The UNHCHR's rapporteur on violence against women, Yakin Erturk, urged the Iranian government on 6 February to approve the Convention on the Elimination of All Forms of Discrimination Against Women (CEDAW), Radio Farda reported.
A proposal that Iran join CEDAW is just one of 33 bills addressing gender issues that were introduced by female legislators in the 6th parliament (2000-04), Ziba Mir-Hosseini wrote in the winter 2004 issue of "Middle East Report" (http://www.merip.org/mer/mer233/mir-hosseini.html). The Guardians Council rejected all of them, but 16 became law after being watered down by the Expediency Council. The proposal that Iran join CEDAW -- along with 16 other bills -- is now up to the conservative-dominated 7th parliament, Mir-Hosseini wrote.
Mir-Hosseini went on to suggest that the outlook is not good. Ten of 12 female legislators are members of the Zeinab Society, which is funded by the Supreme Leader's Office. Moreover, these women have criticized their female predecessors for introducing legislation that allegedly went against the teachings of Islam. This criticism included CEDAW.
Erturk met with women's groups, nongovernmental organizations, scholars, the media, and state representatives during her one-week visit to Iran, which began on 30 January.
Giti Purfazel, a lawyer and women's rights activists in Iran, met with Erturk. Purfazel told Radio Farda that the UN official appeared to have a genuine interest in learning about the situation in Iran. She noted that women have fewer legal rights than men and that they face physical violence at home, but there is little they can do about this.
"For example, if a woman goes to court and says, 'I have no feelings toward my husband,' or, 'Because of his abuses at home, I have no feelings for him and want to separate from him,' they will not support this. The woman must really convince the court of this and convincing the court is very difficult." Purfazel said. "A man, because of Law 1133, can divorce his wife at any time. A woman does not have this legal right." Purfazel compared the current legal system with one that existed 1,400 years ago, and she said people cannot live this way. Addressing the issue of polygamy, Purfazel said, "Today's woman cannot think the way a woman thought 200 years ago, 300 years ago, therefore she cannot tolerate a rival wife."
Purfazel also told Radio Farda that Erturk wanted to know about punishments for women, including stoning. Purfazel referred to legal punishments and the physical punishment that women suffer at home. She also noted that the blood money (diyeh) one must pay for killing a woman is half the amount for killing a man. The same principle applies to witnesses. A woman's testimony is only half as valid as a man's. In some cases, Purfazel told Radio Farda, a woman's testimony is ignored if a man's testimony is not available to back it up.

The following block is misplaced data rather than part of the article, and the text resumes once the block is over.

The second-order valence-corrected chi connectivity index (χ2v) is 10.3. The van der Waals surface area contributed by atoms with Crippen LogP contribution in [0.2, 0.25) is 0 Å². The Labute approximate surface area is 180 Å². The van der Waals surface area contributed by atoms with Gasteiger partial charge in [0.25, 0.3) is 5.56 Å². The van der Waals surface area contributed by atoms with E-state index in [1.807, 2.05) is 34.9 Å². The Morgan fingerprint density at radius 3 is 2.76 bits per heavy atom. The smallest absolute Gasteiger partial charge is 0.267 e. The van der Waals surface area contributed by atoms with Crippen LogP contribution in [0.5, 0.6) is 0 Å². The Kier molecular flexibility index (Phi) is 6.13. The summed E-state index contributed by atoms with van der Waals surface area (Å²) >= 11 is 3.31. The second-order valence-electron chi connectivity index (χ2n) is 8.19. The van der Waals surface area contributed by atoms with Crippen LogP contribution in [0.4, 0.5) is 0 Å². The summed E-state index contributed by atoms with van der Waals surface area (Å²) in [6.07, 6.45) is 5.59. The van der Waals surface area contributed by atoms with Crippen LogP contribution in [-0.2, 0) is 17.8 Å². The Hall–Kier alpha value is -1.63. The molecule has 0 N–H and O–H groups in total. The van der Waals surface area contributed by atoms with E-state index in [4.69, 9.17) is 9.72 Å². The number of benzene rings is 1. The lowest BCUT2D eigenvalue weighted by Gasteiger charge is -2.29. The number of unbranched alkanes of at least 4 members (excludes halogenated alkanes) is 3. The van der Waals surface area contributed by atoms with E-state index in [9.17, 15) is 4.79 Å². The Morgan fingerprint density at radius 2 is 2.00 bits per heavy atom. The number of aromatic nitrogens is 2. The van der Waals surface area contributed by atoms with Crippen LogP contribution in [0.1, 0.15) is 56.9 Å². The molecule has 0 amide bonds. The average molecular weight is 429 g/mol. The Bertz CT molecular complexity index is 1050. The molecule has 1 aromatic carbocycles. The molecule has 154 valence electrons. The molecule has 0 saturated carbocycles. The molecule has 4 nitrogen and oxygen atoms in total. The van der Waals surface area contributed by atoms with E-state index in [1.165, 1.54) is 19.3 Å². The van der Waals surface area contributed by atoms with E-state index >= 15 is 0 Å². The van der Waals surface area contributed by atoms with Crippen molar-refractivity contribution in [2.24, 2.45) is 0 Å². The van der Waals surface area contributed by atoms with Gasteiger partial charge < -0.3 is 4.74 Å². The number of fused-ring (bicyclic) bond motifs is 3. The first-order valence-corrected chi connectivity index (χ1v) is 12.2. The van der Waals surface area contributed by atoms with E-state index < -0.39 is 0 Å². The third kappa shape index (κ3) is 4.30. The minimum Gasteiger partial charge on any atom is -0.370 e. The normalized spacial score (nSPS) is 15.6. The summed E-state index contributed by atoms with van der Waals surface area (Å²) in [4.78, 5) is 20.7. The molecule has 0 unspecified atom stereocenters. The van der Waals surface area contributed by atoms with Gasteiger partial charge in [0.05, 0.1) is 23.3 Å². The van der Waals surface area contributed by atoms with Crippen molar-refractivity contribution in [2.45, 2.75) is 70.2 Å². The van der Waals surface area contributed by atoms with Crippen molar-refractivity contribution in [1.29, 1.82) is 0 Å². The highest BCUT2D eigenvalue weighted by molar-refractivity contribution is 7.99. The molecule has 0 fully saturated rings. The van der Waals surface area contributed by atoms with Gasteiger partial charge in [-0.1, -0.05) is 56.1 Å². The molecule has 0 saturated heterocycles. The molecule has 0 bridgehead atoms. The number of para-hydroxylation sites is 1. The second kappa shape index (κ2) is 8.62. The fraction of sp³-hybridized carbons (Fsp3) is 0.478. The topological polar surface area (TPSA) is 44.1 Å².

Transforming A 'Patriarchal Society'
According to Mir-Hosseini in "Middle East Report," women like former Tehran parliamentary representative Fatimeh Haqiqatjoo are struggling to change Iran's "patriarchal society." Iranian women have inherited a "legacy of pain," she wrote, and they yearn for "an elusive freedom." Haqiqatjoo has criticized hard-line excesses in her speeches, condemned the president for not appointing female cabinet members, and urged government ministers to place women in senior positions.
There were 13 women in the 6th parliament, and they were very public figures. Mir-Hosseini argued that they successfully challenged existing parliamentary conventions, such as wearing the all-encompassing chador, sitting in an area that kept them separate from male colleagues, and eating in a curtained off portion of the dining hall.
The next parliamentary elections are not scheduled to take place until spring 2008, and conservative domination of the legislature indicates that the course of gender issues in Iran remains troubled in the short term.
The impetus of the demographic changes that are taking place in the country, however, strongly suggests that the situation will improve in the long run. After all, approximately two-thirds of the population is under the age of 30, and more than half the country's university students are female. If and when they become politically active, these educated and youthful women could seek to effect substantive legal reforms.